The most decorated military dog of World War II, Chips, was posthumously honored with the Dickin Medal, the highest award any animal can receive for military service. Given out by the People’s Dispensary for Sick Animals (PDSA) of Great Britain, the award is the animal equivalent of the Victoria Cross.
Chips was a German Shepherd/Husky mix who belonged to the Wren family of New York. The family got Chips as a puppy and raised him as a beloved pet. When the United States joined World War II, the Defense for Dogs program was initiated. This national program asked people to donate dogs to be trained as military working dogs.
“Although they were sorry they had to do it, they knew it was the right thing to do and they did it,” said John Wren, whose parents were Chips’ owner and donated him to the Army.
During World War II, Chips would prove himself a hero on multiple occasions. He served in General Patton’s Seventh Army in Germany, Italy, Sicily, France, and North Africa. He was awarded the Distinguished Service Cross and Silver Star for valor and the Purple Heart for his injuries — however, the military determined at the time that he was not eligible for the medals since he was only a dog.
Thankfully, Chips has now been awarded the Dickin Medal, honoring his amazing courage and acts of bravery in battle.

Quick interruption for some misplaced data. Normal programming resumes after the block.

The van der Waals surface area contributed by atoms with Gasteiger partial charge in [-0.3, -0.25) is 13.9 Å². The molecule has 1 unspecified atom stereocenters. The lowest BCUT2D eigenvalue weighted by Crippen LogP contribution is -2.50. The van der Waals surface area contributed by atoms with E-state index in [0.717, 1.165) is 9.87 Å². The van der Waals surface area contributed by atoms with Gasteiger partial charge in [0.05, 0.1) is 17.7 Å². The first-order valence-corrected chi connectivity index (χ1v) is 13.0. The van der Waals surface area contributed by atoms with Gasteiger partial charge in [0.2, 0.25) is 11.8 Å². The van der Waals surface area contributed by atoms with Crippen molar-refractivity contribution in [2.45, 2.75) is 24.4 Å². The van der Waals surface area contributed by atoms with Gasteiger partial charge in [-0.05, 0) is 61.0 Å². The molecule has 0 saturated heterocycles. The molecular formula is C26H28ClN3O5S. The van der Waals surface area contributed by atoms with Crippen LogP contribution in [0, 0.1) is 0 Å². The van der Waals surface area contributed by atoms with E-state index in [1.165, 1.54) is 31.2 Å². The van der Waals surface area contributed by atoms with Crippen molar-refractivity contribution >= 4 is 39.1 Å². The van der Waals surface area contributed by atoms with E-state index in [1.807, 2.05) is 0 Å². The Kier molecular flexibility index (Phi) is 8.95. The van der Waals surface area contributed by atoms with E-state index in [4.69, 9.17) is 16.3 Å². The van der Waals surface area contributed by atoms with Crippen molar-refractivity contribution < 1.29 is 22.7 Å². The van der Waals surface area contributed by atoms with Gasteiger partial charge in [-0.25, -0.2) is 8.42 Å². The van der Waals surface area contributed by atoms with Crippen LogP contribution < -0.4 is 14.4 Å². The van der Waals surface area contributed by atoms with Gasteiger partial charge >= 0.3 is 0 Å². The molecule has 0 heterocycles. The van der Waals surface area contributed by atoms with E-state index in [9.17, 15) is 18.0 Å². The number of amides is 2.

The posthumous award comes on the 75th anniversary of the Casablanca Conference, where President Franklin Roosevelt and Prime Minister Winston Churchill met to discuss war strategy. Chips, who served as a sentry at the historic conference, met both Roosevelt and Churchill at the time.
“It has taken over seven decades, but Chips can now finally take his place in the history books as one of the most heroic dogs to serve with the U.S. Army,” said Jan McLoughlin, PDSA Director General.
The Dickin Medal reads “For Gallantry” and “We Also Serve,” and it has been given out by the PDSA since 1943. Previous recipients include 33 dogs, 32 messenger pigeons, four horses, and one cat.
Chips has many stories of heroics and valor on the battlefields of WWII, but perhaps his two most famous acts happened in the same day. While in Sicily, Chips and his fellow troops became pinned down by machine gun fire from a pillbox. Chips singlehandedly charged into the pillbox and captured all four Italian soldiers inside.
Later that night, while the soldiers were asleep, Chips heard enemy soldiers approaching for an ambush then woke and alerted the men. The soldiers were able to capture every enemy soldier thanks to Chips, who had saved their lives.
John Wren, 76, whose parents donated Chips to the Army during World War II, accepted the Dickin Medal in Chips’ honor, along with Lt. Col. Alan Throop of the U.S. Army. Ayron, another American military working dog, stood in for the place of Chips to wear the Dickin Medal.
“His heroics are thoroughly deserving of the highest recognition,” McLoughlin said. “It is an honour to award Chips the PDSA Dickin Medal.”